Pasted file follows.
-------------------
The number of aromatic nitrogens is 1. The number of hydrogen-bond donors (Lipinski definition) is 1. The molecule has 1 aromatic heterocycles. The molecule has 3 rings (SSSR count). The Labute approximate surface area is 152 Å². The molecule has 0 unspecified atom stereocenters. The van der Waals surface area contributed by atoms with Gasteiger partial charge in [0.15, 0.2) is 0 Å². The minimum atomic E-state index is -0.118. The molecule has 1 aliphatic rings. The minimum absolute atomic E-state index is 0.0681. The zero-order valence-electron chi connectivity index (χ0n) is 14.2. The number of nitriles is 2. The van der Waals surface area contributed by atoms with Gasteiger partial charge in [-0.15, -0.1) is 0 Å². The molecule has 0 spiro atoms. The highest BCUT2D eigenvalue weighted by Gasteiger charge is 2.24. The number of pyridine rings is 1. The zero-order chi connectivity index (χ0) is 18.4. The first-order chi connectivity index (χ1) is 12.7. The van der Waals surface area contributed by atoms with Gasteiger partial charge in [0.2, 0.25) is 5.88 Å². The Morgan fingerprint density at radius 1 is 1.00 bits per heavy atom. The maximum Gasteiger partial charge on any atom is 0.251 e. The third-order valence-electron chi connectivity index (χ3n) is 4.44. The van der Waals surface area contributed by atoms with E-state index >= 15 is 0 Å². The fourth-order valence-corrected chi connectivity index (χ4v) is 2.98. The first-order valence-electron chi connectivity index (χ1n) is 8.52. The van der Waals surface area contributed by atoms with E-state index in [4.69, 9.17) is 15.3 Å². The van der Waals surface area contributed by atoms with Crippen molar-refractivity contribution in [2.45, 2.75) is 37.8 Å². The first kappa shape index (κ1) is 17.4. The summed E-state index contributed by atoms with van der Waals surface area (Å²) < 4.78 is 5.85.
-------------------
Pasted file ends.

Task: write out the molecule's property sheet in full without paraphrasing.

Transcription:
The number of aromatic nitrogens is 1. The number of hydrogen-bond donors (Lipinski definition) is 1. The molecule has 1 aromatic heterocycles. The molecule has 3 rings (SSSR count). The Labute approximate surface area is 152 Å². The molecule has 0 unspecified atom stereocenters. The van der Waals surface area contributed by atoms with Gasteiger partial charge in [0.15, 0.2) is 0 Å². The minimum atomic E-state index is -0.118. The molecule has 1 aliphatic rings. The minimum absolute atomic E-state index is 0.0681. The zero-order valence-electron chi connectivity index (χ0n) is 14.2. The number of nitriles is 2. The van der Waals surface area contributed by atoms with Gasteiger partial charge in [-0.15, -0.1) is 0 Å². The molecule has 0 spiro atoms. The highest BCUT2D eigenvalue weighted by Gasteiger charge is 2.24. The number of pyridine rings is 1. The zero-order chi connectivity index (χ0) is 18.4. The first-order chi connectivity index (χ1) is 12.7. The van der Waals surface area contributed by atoms with Gasteiger partial charge in [0.2, 0.25) is 5.88 Å². The Morgan fingerprint density at radius 1 is 1.00 bits per heavy atom. The maximum Gasteiger partial charge on any atom is 0.251 e. The third-order valence-electron chi connectivity index (χ3n) is 4.44. The van der Waals surface area contributed by atoms with E-state index >= 15 is 0 Å². The fourth-order valence-corrected chi connectivity index (χ4v) is 2.98. The first-order valence-electron chi connectivity index (χ1n) is 8.52. The van der Waals surface area contributed by atoms with E-state index in [4.69, 9.17) is 15.3 Å². The van der Waals surface area contributed by atoms with Crippen molar-refractivity contribution in [2.45, 2.75) is 37.8 Å². The first kappa shape index (κ1) is 17.4. The summed E-state index contributed by atoms with van der Waals surface area (Å²) < 4.78 is 5.85.